Father Stu is a compelling and inspiring faith-based biopic about a boxer turned priest. Check out all the details in my parents guide movie review.
Father Stu released into theaters this week on April 13th. The faith-based film was produced by and stars Mark Wahlberg, who plays boxer turned priest Stuart Long. While this story is an inspirational one that is a bit messy in its telling, the story itself is a compelling tale that will touch the heart. Check out the details in my parents guide movie review.
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Father Stu Parents Guide
Father Stu: When an injury ends his amateur boxing career, Stuart Long moves to Los Angeles to find money and fame. While scraping by as a supermarket clerk, he meets Carmen, a Sunday school teacher who seems immune to his bad-boy charm. Determined to win her over, the longtime agnostic starts going to church to impress her. However, a motorcycle accident leaves him wondering if he can use his second chance to help others, leading to the surprising realization that he’s meant to be a Catholic priest.
Father Stu Age Appropriate Parents Guide
Let’s take a look at what parents need to know before letting their kids watch Father Stu.
Language: Father Stu contains strong language, with profanity used throughout. Lookout words include: f*ck, sh*t, b*tch, a**h*le, d*ck, d*mn, g-d d*mn, retards and the use of the n-word.
Mature Content: The film revolves around a boxer turned priest, so there are many scenes that include his boxing days, where he was beaten up and bloody. There is also a scene where a character is in an accident and banged up in a hospital bed. Characters discuss sex, porn, and use sexual references. There are also scenes shown where characters consume alcohol, get drunk, and drive.
The biggest flaw in Father Stu is its attempt to do too much and be too much in this faith-based biopic. Is it a drama? Is it a comedy? Is it a story of finding one’s faith? Is it about a father-son relationship? The film touches on all these points while never truly nailing down the central storyline and becomes bogged down in subplots.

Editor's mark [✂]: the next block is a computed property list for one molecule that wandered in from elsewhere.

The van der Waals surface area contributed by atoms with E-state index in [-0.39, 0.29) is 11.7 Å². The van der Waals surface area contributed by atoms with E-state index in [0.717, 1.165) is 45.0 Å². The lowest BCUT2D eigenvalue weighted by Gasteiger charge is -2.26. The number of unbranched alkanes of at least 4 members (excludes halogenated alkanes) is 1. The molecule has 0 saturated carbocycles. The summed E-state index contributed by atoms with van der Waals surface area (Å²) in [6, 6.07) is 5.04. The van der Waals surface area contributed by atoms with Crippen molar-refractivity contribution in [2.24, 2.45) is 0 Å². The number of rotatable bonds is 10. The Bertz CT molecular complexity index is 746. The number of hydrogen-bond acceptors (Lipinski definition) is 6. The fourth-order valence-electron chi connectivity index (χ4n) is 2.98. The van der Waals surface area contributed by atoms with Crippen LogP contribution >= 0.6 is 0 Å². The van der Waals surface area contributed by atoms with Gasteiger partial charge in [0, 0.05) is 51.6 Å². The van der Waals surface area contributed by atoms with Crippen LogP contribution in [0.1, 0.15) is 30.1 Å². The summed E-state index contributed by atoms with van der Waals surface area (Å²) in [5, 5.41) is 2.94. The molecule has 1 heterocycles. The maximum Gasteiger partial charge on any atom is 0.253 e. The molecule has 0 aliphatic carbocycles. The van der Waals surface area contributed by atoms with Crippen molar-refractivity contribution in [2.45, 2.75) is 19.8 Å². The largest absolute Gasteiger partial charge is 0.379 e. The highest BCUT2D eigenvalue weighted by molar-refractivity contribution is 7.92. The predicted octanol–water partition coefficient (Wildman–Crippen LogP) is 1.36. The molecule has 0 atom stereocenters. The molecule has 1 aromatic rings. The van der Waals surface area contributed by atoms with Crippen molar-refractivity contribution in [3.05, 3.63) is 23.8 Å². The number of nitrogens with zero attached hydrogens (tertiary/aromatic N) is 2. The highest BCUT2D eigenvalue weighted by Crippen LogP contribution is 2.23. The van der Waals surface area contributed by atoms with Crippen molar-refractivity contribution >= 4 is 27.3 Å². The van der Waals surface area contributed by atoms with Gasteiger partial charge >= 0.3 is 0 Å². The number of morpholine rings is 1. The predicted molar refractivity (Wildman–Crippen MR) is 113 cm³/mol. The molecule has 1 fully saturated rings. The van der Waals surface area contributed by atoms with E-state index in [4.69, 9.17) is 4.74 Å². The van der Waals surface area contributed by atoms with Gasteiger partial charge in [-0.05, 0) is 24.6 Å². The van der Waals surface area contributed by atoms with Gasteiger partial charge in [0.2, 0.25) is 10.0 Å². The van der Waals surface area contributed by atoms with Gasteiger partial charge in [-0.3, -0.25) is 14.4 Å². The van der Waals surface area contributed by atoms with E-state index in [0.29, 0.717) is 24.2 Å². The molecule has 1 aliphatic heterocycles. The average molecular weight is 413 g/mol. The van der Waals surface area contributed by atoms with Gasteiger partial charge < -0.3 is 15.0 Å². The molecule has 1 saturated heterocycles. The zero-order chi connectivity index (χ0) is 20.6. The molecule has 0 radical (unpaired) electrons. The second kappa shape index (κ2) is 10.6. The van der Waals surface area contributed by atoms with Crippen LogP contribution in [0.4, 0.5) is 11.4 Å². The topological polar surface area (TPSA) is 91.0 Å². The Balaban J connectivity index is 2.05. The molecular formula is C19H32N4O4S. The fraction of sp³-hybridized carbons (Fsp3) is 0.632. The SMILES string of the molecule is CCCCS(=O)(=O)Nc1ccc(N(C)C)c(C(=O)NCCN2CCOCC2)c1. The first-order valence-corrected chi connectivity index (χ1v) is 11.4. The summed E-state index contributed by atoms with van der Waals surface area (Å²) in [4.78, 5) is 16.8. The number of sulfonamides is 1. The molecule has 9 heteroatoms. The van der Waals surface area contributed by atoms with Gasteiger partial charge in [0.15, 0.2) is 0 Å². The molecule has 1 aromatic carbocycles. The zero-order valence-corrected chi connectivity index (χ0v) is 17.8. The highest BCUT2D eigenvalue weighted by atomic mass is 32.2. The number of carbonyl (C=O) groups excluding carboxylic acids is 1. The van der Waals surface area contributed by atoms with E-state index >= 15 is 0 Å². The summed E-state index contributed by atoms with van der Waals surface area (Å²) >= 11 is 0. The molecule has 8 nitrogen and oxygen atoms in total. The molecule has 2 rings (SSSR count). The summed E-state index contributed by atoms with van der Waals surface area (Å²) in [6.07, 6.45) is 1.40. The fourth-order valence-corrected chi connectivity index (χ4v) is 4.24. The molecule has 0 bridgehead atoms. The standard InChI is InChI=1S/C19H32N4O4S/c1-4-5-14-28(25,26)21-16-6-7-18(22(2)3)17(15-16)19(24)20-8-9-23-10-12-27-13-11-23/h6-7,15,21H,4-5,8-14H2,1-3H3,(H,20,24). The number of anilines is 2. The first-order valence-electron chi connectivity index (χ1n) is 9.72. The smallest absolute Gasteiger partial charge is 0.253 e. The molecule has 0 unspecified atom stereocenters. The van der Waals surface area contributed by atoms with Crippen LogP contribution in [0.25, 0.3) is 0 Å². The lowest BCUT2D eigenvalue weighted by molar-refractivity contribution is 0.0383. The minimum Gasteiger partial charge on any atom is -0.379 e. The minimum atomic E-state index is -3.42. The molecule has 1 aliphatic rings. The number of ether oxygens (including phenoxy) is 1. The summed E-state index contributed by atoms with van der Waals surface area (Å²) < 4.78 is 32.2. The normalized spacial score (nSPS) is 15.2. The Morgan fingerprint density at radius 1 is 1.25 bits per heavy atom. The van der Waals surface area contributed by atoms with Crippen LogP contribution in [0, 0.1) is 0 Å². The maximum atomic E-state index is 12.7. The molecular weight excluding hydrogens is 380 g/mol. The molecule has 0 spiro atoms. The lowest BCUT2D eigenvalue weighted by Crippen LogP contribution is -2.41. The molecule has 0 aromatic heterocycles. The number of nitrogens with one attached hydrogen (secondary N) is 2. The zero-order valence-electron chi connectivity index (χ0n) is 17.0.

Mark Wahlberg stars as Stuart Long in Father Stu and teams back up with his Daddy’s Home 2 co-star Mel Gibson, who plays Stuart’s father, Bill Long. In their performances in the film, both Wahlberg and Gibson do a solid job. Wahlberg delivers an unpolished and gruff portrayal of Stuart, which is exactly what is needed to make his depiction authentic and believable. He even went as far as gaining over 30 pounds for the later years of Stuart’s life bound to a wheelchair, which are some of the most vulnerable and heart-breaking scenes, and Wahlberg goes in 110%.
It is understandable that for a biopic, Father Stu filmmakers found it important to include all facets of Stuart Long’s life, which is why they chose to pack in so many details that may diverge from the main plot. However, the tone of the film changes back and forth from drama to comedy and back to drama far too much. At times, this comedy is appreciated, especially in the first half of the film, which tends to drag, risking the loss of attention by viewers. By the time the film reaches the last half, which is the crux of the film, it rushes through events so quickly that it really does a disservice to the story of Father Stu.
In spite of all of this, I still enjoyed watching Father Stu, if not only for the acting but also for the story itself. As someone who was raised in the Catholic Church and attended Catholic school through high school, the inspirational and unconventional tale of Stuart Long is much appreciated. While the film is messy throughout, all is forgotten when it reaches its final moments, which will not only break your heart, but also inspire all to be the best version of themselves.